I’ve been a reader of crime fiction from the age of fifteen, when I began reading novels. I’d somehow managed to avoid reading fiction before then, despite my mother’s best efforts. Then, just emigrated to Australia and bored one summer holiday, I was handed Agatha Christie’s Cards on the Table and I was hooked. That novel changed my life. I read it, then went straight back to the start and read it again, and then sought out everything else Christie had written. It’s no exaggeration to say that the novel was a revelation. I find it hard to read Agatha Christie these days, but I’ll be forever grateful to her for introducing me to fiction.
In that same year – 1975 – I also discovered science fiction, thanks to Robert Silverberg. And if Christie was a revelation, you can imagine what effect Silverberg had on my innocent young mind.
After reading his Sundance and other stories, I wanted to be a science fiction writer.
Seventeen years after that, my first SF novel, Meridian Days, was published, and for the past twenty-odd years all my output, other than a few children’s books, has been in the genre.
But for over twenty years I had an idea for a crime story. It involved an embittered writer and his murderous scheme to get even with critics, colleagues and editors (and no, it isn’t autobiographical). The central conceit – which I won’t give away here – meant that it had to be set before DNA testing came into use, or the crime would have been discovered in a few hours.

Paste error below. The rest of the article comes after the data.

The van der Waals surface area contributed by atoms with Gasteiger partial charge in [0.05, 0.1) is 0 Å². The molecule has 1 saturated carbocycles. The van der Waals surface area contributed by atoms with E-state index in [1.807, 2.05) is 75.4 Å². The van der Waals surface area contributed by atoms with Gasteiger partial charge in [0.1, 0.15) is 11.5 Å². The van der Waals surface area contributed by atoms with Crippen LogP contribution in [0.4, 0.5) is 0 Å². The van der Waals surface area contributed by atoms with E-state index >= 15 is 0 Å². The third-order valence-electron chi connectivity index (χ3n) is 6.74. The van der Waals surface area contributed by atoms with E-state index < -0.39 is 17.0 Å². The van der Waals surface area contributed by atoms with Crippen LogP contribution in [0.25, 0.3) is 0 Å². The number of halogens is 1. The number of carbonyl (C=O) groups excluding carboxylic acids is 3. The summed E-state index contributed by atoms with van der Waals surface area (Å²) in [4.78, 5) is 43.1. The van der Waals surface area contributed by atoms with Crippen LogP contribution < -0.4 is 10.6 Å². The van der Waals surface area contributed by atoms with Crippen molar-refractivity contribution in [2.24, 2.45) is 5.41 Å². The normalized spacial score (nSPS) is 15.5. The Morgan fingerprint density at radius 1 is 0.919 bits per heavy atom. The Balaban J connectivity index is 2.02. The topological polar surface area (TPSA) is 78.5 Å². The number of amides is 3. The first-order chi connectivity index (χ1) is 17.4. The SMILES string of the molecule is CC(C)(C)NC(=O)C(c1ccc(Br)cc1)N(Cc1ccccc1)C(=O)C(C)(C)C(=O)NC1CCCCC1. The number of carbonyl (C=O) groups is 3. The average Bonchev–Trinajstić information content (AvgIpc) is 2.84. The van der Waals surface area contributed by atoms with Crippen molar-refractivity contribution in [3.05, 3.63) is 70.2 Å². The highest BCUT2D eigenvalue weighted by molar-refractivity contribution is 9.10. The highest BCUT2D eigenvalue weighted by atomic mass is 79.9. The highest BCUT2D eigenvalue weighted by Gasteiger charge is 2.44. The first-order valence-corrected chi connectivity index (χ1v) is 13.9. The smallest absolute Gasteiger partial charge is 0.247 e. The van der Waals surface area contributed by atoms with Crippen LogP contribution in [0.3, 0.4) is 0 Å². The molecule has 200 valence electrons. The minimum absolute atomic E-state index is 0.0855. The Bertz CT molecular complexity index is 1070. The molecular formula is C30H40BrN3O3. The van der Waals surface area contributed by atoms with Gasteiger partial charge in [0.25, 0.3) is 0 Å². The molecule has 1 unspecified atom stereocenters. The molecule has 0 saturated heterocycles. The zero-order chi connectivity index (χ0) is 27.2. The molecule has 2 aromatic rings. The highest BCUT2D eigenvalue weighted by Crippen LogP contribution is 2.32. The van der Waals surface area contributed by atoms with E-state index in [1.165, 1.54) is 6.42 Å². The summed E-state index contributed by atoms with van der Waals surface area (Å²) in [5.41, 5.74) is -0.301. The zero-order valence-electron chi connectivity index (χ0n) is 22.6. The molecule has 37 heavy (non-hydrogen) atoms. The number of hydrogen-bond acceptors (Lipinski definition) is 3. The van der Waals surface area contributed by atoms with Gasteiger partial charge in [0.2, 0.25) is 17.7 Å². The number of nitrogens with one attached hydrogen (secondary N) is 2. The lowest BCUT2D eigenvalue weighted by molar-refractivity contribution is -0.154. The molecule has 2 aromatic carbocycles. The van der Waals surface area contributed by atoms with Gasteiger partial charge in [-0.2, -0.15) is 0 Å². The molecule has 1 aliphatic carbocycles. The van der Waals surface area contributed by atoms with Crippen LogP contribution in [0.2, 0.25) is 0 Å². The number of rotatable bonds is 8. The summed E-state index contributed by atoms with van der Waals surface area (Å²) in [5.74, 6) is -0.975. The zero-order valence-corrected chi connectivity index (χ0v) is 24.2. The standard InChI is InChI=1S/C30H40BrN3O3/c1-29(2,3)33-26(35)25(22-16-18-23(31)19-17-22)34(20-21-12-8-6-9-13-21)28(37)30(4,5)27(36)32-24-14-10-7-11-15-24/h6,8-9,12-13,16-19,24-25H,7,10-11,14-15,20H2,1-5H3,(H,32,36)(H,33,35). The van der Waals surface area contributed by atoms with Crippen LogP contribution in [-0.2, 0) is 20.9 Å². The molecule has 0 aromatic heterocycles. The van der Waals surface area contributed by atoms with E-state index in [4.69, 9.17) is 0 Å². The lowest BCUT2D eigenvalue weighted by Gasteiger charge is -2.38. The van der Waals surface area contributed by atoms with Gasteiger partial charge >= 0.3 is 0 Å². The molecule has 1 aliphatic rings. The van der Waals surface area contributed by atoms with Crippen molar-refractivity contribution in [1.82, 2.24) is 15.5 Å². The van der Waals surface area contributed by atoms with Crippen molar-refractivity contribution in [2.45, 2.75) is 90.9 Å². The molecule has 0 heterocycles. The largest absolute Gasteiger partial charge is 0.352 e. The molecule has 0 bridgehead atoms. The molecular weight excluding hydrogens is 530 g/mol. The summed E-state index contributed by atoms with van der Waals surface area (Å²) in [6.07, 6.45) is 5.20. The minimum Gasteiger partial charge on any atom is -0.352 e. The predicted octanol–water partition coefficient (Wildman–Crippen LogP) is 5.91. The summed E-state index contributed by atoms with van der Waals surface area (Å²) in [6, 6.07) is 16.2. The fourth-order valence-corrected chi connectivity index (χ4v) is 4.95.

About five years ago I wrote the tale as a short story, not a novel, and it sold to Pete Crowther’s excellent Postscripts magazine/anthology. A year or two later it came to me that I could expand the story into a novel.
Not much remains of that early effort, other than the core idea of an embittered author. The central character, not the embittered author but a successful writer of crime thrillers, becomes embroiled in a series of murders. Around him, fellow writers, editors and critics are being despatched one by one – and our hero Donald Langham, ably assisted by his literary agent Maria Dupré, attempts to solve the crimes.
It’s set in 1955 – because DNA testing wasn’t around then, and because the fifties is an era I find interesting. Britain was emerging from the privations of the pre-war years, and change was in the air. London was still the Smoke, and the countryside was relatively unspoilt.
I wrote the first draft in a month – about the average time I take to write a novel these days. I found writing about the nineteen-fifties, writing about the ‘real’ world, as opposed to an invented future world, incredibly liberating. I didn’t have to build the world from the ground up, or to describe things in as much detail. Readers would know of the world I was writing about, because they lived in it from day to day. I also found it liberating from a technical point of view: I could use metaphor and simile, which are literary devices often hard to use in SF. Have you ever wondered why you don’t come across many similes in SF literature? It’s because when a writer likens something to something else, the object he or she likens it to must be familiar to the reader. Now, if that object is familiar, and of this world of this time, then the hapless writer immediately undercuts the sense of futurity he or she is attempting to maintain: “A spaceship like a cigar-case entered orbit around Saturn...” is but one crass example.